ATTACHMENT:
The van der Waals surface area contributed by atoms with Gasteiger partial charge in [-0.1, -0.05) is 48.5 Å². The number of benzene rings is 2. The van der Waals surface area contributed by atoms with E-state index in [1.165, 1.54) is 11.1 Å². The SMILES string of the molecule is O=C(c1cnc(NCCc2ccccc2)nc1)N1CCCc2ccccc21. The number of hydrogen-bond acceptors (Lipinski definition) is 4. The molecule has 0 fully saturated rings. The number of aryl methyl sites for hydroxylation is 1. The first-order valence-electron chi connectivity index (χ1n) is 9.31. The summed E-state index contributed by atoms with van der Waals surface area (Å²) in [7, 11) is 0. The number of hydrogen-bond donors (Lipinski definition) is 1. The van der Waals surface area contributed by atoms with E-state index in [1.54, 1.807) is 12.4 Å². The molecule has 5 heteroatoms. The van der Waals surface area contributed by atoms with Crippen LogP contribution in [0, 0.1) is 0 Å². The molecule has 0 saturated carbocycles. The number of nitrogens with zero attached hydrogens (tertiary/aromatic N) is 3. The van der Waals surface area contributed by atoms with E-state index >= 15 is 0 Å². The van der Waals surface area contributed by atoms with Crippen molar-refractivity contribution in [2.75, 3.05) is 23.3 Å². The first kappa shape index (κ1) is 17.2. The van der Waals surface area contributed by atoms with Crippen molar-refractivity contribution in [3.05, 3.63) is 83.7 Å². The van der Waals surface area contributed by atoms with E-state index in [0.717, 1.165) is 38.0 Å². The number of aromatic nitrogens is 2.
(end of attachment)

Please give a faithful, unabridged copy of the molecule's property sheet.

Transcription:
The van der Waals surface area contributed by atoms with Gasteiger partial charge in [-0.1, -0.05) is 48.5 Å². The number of benzene rings is 2. The van der Waals surface area contributed by atoms with E-state index in [1.165, 1.54) is 11.1 Å². The SMILES string of the molecule is O=C(c1cnc(NCCc2ccccc2)nc1)N1CCCc2ccccc21. The number of hydrogen-bond acceptors (Lipinski definition) is 4. The molecule has 0 fully saturated rings. The number of aryl methyl sites for hydroxylation is 1. The first-order valence-electron chi connectivity index (χ1n) is 9.31. The summed E-state index contributed by atoms with van der Waals surface area (Å²) in [7, 11) is 0. The number of hydrogen-bond donors (Lipinski definition) is 1. The van der Waals surface area contributed by atoms with E-state index in [1.54, 1.807) is 12.4 Å². The molecule has 5 heteroatoms. The van der Waals surface area contributed by atoms with Crippen LogP contribution in [0, 0.1) is 0 Å². The molecule has 0 saturated carbocycles. The number of nitrogens with zero attached hydrogens (tertiary/aromatic N) is 3. The van der Waals surface area contributed by atoms with E-state index >= 15 is 0 Å². The van der Waals surface area contributed by atoms with Crippen molar-refractivity contribution in [2.75, 3.05) is 23.3 Å². The first kappa shape index (κ1) is 17.2. The van der Waals surface area contributed by atoms with Crippen molar-refractivity contribution in [3.05, 3.63) is 83.7 Å². The van der Waals surface area contributed by atoms with E-state index in [0.717, 1.165) is 38.0 Å². The number of aromatic nitrogens is 2.